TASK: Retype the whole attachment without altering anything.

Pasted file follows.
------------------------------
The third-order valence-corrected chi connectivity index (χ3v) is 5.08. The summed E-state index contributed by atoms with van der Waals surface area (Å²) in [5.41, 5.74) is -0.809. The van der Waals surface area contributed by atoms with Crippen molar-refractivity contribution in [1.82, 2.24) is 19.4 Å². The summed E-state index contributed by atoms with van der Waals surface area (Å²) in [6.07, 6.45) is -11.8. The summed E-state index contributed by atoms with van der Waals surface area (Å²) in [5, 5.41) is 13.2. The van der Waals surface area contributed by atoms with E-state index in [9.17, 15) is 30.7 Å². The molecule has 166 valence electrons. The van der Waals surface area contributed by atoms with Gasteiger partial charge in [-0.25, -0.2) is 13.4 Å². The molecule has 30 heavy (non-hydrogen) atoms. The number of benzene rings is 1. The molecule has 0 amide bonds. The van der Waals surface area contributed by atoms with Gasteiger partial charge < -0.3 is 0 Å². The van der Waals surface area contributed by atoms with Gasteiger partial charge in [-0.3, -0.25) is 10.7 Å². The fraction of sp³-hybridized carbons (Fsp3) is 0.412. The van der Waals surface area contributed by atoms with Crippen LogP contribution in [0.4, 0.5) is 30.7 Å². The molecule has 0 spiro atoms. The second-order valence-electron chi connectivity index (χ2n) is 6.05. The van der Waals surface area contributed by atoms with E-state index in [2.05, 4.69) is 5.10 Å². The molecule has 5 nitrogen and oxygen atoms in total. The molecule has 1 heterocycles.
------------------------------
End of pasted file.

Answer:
The third-order valence-corrected chi connectivity index (χ3v) is 5.08. The summed E-state index contributed by atoms with van der Waals surface area (Å²) in [5.41, 5.74) is -0.809. The van der Waals surface area contributed by atoms with Crippen molar-refractivity contribution in [1.82, 2.24) is 19.4 Å². The summed E-state index contributed by atoms with van der Waals surface area (Å²) in [6.07, 6.45) is -11.8. The summed E-state index contributed by atoms with van der Waals surface area (Å²) in [5, 5.41) is 13.2. The van der Waals surface area contributed by atoms with E-state index in [9.17, 15) is 30.7 Å². The molecule has 166 valence electrons. The van der Waals surface area contributed by atoms with Gasteiger partial charge in [-0.25, -0.2) is 13.4 Å². The molecule has 30 heavy (non-hydrogen) atoms. The number of benzene rings is 1. The molecule has 0 amide bonds. The van der Waals surface area contributed by atoms with Gasteiger partial charge < -0.3 is 0 Å². The van der Waals surface area contributed by atoms with Gasteiger partial charge in [-0.3, -0.25) is 10.7 Å². The fraction of sp³-hybridized carbons (Fsp3) is 0.412. The van der Waals surface area contributed by atoms with Crippen LogP contribution in [0.4, 0.5) is 30.7 Å². The molecule has 0 spiro atoms. The second-order valence-electron chi connectivity index (χ2n) is 6.05. The van der Waals surface area contributed by atoms with E-state index in [2.05, 4.69) is 5.10 Å². The molecule has 5 nitrogen and oxygen atoms in total. The molecule has 1 heterocycles.